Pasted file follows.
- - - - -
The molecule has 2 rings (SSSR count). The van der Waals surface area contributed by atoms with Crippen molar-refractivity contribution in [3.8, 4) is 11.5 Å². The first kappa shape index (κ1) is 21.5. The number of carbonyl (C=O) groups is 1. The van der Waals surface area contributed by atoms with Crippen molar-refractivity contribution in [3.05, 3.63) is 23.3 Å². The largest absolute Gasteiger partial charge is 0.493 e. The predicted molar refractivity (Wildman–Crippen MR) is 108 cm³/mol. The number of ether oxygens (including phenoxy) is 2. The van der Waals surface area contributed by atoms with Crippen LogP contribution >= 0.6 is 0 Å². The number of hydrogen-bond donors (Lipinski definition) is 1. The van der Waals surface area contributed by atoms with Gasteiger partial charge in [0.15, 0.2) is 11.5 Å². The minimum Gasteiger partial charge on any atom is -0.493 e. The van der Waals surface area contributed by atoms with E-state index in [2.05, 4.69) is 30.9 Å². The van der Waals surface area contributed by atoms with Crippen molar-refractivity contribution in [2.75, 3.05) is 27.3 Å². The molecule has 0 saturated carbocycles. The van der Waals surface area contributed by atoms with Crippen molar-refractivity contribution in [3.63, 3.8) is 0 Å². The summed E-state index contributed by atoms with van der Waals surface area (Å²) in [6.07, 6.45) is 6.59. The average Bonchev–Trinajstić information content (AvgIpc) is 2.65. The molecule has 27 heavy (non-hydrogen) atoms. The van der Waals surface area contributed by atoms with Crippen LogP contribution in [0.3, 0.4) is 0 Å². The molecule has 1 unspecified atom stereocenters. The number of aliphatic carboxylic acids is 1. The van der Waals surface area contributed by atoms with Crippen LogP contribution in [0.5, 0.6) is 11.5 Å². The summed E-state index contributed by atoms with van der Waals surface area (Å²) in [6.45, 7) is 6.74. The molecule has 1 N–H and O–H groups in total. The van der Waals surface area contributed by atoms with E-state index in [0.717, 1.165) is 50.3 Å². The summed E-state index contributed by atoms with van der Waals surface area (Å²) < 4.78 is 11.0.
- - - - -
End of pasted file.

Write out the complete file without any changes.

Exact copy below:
The molecule has 2 rings (SSSR count). The van der Waals surface area contributed by atoms with Crippen molar-refractivity contribution in [3.8, 4) is 11.5 Å². The first kappa shape index (κ1) is 21.5. The number of carbonyl (C=O) groups is 1. The van der Waals surface area contributed by atoms with Crippen molar-refractivity contribution in [3.05, 3.63) is 23.3 Å². The largest absolute Gasteiger partial charge is 0.493 e. The predicted molar refractivity (Wildman–Crippen MR) is 108 cm³/mol. The number of ether oxygens (including phenoxy) is 2. The van der Waals surface area contributed by atoms with Crippen LogP contribution >= 0.6 is 0 Å². The number of hydrogen-bond donors (Lipinski definition) is 1. The van der Waals surface area contributed by atoms with Gasteiger partial charge in [0.15, 0.2) is 11.5 Å². The minimum Gasteiger partial charge on any atom is -0.493 e. The van der Waals surface area contributed by atoms with E-state index in [2.05, 4.69) is 30.9 Å². The van der Waals surface area contributed by atoms with Crippen molar-refractivity contribution in [2.75, 3.05) is 27.3 Å². The molecule has 0 saturated carbocycles. The van der Waals surface area contributed by atoms with Crippen molar-refractivity contribution in [3.63, 3.8) is 0 Å². The summed E-state index contributed by atoms with van der Waals surface area (Å²) in [6.07, 6.45) is 6.59. The average Bonchev–Trinajstić information content (AvgIpc) is 2.65. The molecule has 27 heavy (non-hydrogen) atoms. The van der Waals surface area contributed by atoms with Crippen LogP contribution in [0.3, 0.4) is 0 Å². The molecule has 1 unspecified atom stereocenters. The number of aliphatic carboxylic acids is 1. The van der Waals surface area contributed by atoms with Crippen LogP contribution in [0.5, 0.6) is 11.5 Å². The summed E-state index contributed by atoms with van der Waals surface area (Å²) in [6.45, 7) is 6.74. The molecule has 1 N–H and O–H groups in total. The van der Waals surface area contributed by atoms with E-state index in [0.717, 1.165) is 50.3 Å². The summed E-state index contributed by atoms with van der Waals surface area (Å²) < 4.78 is 11.0.